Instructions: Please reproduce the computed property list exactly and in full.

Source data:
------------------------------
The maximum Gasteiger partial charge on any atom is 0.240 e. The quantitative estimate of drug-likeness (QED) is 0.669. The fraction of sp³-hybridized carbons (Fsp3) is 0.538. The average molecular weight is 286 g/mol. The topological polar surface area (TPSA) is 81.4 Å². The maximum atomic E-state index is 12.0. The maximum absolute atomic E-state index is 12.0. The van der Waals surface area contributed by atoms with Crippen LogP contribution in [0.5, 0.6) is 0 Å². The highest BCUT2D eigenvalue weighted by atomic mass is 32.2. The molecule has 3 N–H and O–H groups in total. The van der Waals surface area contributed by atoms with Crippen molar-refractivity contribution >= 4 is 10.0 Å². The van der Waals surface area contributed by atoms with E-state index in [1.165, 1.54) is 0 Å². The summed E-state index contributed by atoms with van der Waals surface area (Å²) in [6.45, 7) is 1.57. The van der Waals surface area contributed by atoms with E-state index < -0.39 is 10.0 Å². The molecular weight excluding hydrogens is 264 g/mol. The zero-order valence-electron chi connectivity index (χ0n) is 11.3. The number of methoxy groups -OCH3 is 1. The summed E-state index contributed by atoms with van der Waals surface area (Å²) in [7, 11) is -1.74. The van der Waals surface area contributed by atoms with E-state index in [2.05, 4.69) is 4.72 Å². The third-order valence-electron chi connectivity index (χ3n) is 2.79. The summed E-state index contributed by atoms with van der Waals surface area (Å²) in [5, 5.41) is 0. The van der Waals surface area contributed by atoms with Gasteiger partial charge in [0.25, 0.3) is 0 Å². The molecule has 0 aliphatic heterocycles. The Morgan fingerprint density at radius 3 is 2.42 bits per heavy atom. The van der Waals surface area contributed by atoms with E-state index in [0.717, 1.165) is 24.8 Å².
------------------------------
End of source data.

The maximum Gasteiger partial charge on any atom is 0.240 e. The quantitative estimate of drug-likeness (QED) is 0.669. The fraction of sp³-hybridized carbons (Fsp3) is 0.538. The average molecular weight is 286 g/mol. The topological polar surface area (TPSA) is 81.4 Å². The maximum atomic E-state index is 12.0. The maximum absolute atomic E-state index is 12.0. The van der Waals surface area contributed by atoms with Crippen LogP contribution in [0.5, 0.6) is 0 Å². The highest BCUT2D eigenvalue weighted by atomic mass is 32.2. The molecule has 3 N–H and O–H groups in total. The van der Waals surface area contributed by atoms with Crippen molar-refractivity contribution >= 4 is 10.0 Å². The van der Waals surface area contributed by atoms with E-state index in [1.165, 1.54) is 0 Å². The summed E-state index contributed by atoms with van der Waals surface area (Å²) in [6.45, 7) is 1.57. The van der Waals surface area contributed by atoms with E-state index < -0.39 is 10.0 Å². The molecular weight excluding hydrogens is 264 g/mol. The zero-order valence-electron chi connectivity index (χ0n) is 11.3. The number of methoxy groups -OCH3 is 1. The summed E-state index contributed by atoms with van der Waals surface area (Å²) in [7, 11) is -1.74. The van der Waals surface area contributed by atoms with E-state index in [2.05, 4.69) is 4.72 Å². The third-order valence-electron chi connectivity index (χ3n) is 2.79. The summed E-state index contributed by atoms with van der Waals surface area (Å²) in [5, 5.41) is 0. The van der Waals surface area contributed by atoms with Gasteiger partial charge in [0.25, 0.3) is 0 Å². The molecule has 0 aliphatic heterocycles. The Morgan fingerprint density at radius 3 is 2.42 bits per heavy atom. The van der Waals surface area contributed by atoms with E-state index in [0.717, 1.165) is 24.8 Å².